• A language along the entire stack: Widely used frameworks such as React or AngularJS or Vue.js, which we prefer, are written in JavaScript/TypeScript. If Node.js is now used on the server side, you can use all the advantages of a uniform script language throughout the entire application development. The same language in the back- and frontend simplifies the maintenance of the application and also the coordination within the development team.
  • Flexibility: Node.js sets very few strict dependencies, rules and guidelines and thus grants a high degree of flexibility in application development. There are no strict conventions so that the appropriate architecture, design structures, modules and features can be freely selected for the development.
See more
Simon Reymann
Senior Fullstack Developer at QUANTUSflow Software GmbH · | 20 upvotes · 810.3K views

Our whole Vue.js frontend stack (incl. SSR) consists of the following tools:

  • Nuxt.js consisting of Vue CLI, Vue Router, vuex, Webpack and Sass (Bundler for HTML5, CSS 3), Babel (Transpiler for JavaScript),
  • Vue Styleguidist as our style guide and pool of developed Vue.js components
  • Vuetify as Material Component Framework (for fast app development)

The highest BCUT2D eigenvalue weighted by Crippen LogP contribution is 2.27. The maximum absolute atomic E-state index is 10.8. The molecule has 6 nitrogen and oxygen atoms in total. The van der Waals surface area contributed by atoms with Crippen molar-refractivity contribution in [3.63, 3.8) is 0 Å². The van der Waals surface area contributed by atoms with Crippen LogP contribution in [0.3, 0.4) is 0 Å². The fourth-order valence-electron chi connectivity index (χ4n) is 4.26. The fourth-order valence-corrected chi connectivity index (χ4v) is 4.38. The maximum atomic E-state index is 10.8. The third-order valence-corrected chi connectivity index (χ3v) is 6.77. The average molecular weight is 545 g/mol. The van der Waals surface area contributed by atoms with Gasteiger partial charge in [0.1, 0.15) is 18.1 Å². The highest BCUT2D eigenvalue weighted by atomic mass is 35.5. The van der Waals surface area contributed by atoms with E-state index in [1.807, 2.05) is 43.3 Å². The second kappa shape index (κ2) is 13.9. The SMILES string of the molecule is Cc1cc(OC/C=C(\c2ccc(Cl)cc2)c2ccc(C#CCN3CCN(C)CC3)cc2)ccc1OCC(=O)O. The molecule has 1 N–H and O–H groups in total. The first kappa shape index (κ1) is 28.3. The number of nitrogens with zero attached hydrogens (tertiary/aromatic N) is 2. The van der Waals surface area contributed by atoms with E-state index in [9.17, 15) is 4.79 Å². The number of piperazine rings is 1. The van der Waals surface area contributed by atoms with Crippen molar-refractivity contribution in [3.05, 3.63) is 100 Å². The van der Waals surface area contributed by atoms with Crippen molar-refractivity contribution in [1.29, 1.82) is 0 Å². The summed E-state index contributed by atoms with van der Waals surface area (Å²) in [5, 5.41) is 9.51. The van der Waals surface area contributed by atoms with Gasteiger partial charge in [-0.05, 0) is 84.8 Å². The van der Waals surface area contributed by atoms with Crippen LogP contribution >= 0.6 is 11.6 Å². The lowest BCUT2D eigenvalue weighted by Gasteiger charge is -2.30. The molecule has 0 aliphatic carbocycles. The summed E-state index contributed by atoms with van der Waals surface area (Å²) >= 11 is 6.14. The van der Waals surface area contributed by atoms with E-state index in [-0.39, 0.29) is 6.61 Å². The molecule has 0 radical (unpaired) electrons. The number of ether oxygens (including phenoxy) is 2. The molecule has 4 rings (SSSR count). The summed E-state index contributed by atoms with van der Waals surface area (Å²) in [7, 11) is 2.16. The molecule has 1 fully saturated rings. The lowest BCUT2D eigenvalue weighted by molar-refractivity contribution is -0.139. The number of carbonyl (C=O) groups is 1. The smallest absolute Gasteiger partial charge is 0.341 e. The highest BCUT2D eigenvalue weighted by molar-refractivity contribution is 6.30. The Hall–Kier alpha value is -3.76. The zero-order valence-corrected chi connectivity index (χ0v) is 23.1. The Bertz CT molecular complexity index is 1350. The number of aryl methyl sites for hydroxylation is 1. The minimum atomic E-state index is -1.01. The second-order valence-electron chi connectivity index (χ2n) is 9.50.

• TypeScript as programming language
  • Apollo / GraphQL (incl. GraphiQL) for data access layer (https://apollo.vuejs.org/)
  • ESLint, TSLint and Prettier for coding style and code analyzes
  • Jest as testing framework
  • Google Fonts and Font Awesome for typography and icon toolkit
  • NativeScript-Vue for mobile development

The main reason we have chosen Vue.js over React and AngularJS is related to the following artifacts:

  • Empowered HTML. Vue.js has many similar approaches with Angular. This helps to optimize HTML blocks handling with the use of different components.
  • Detailed documentation. Vue.js has very good documentation which can fasten learning curve for developers.
  • Adaptability. It provides a rapid switching period from other frameworks. It has similarities with Angular and React in terms of design and architecture.